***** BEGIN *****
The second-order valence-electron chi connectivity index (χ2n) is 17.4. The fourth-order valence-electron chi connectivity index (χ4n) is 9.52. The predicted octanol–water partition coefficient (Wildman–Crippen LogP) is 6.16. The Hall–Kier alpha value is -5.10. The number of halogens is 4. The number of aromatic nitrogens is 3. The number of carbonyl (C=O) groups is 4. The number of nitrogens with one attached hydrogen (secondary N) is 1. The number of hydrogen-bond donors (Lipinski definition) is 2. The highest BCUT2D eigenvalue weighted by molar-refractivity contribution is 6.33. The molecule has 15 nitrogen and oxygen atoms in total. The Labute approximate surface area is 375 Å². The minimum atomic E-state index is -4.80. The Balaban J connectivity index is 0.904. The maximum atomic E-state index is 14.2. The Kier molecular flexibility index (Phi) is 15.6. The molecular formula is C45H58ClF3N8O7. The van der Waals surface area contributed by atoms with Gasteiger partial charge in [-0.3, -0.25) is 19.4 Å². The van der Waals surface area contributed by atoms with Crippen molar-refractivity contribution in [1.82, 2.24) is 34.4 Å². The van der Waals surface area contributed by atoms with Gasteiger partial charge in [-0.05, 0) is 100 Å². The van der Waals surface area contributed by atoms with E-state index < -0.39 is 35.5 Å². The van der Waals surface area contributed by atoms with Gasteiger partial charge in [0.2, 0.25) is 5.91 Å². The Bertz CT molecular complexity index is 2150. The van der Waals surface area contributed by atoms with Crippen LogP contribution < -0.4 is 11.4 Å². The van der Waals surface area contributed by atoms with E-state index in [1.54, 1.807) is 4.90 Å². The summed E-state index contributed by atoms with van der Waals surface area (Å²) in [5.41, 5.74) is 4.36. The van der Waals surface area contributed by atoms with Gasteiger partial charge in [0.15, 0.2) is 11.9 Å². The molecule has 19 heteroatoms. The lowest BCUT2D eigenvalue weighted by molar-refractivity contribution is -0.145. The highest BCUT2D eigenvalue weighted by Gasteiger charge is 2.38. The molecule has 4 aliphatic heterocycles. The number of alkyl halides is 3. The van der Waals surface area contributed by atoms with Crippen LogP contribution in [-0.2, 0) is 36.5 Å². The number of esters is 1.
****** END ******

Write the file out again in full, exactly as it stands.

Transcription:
The second-order valence-electron chi connectivity index (χ2n) is 17.4. The fourth-order valence-electron chi connectivity index (χ4n) is 9.52. The predicted octanol–water partition coefficient (Wildman–Crippen LogP) is 6.16. The Hall–Kier alpha value is -5.10. The number of halogens is 4. The number of aromatic nitrogens is 3. The number of carbonyl (C=O) groups is 4. The number of nitrogens with one attached hydrogen (secondary N) is 1. The number of hydrogen-bond donors (Lipinski definition) is 2. The highest BCUT2D eigenvalue weighted by molar-refractivity contribution is 6.33. The molecule has 15 nitrogen and oxygen atoms in total. The Labute approximate surface area is 375 Å². The minimum atomic E-state index is -4.80. The Balaban J connectivity index is 0.904. The maximum atomic E-state index is 14.2. The Kier molecular flexibility index (Phi) is 15.6. The molecular formula is C45H58ClF3N8O7. The van der Waals surface area contributed by atoms with Gasteiger partial charge in [-0.3, -0.25) is 19.4 Å². The van der Waals surface area contributed by atoms with Crippen molar-refractivity contribution in [1.82, 2.24) is 34.4 Å². The van der Waals surface area contributed by atoms with Gasteiger partial charge in [-0.05, 0) is 100 Å². The van der Waals surface area contributed by atoms with E-state index < -0.39 is 35.5 Å². The van der Waals surface area contributed by atoms with Gasteiger partial charge in [0.2, 0.25) is 5.91 Å². The Bertz CT molecular complexity index is 2150. The van der Waals surface area contributed by atoms with Crippen LogP contribution < -0.4 is 11.4 Å². The van der Waals surface area contributed by atoms with E-state index in [1.54, 1.807) is 4.90 Å². The summed E-state index contributed by atoms with van der Waals surface area (Å²) in [5.41, 5.74) is 4.36. The van der Waals surface area contributed by atoms with Gasteiger partial charge in [0.15, 0.2) is 11.9 Å². The molecule has 19 heteroatoms. The lowest BCUT2D eigenvalue weighted by molar-refractivity contribution is -0.145. The highest BCUT2D eigenvalue weighted by Gasteiger charge is 2.38. The molecule has 4 aliphatic heterocycles. The number of alkyl halides is 3. The van der Waals surface area contributed by atoms with Crippen LogP contribution in [-0.2, 0) is 36.5 Å². The number of esters is 1.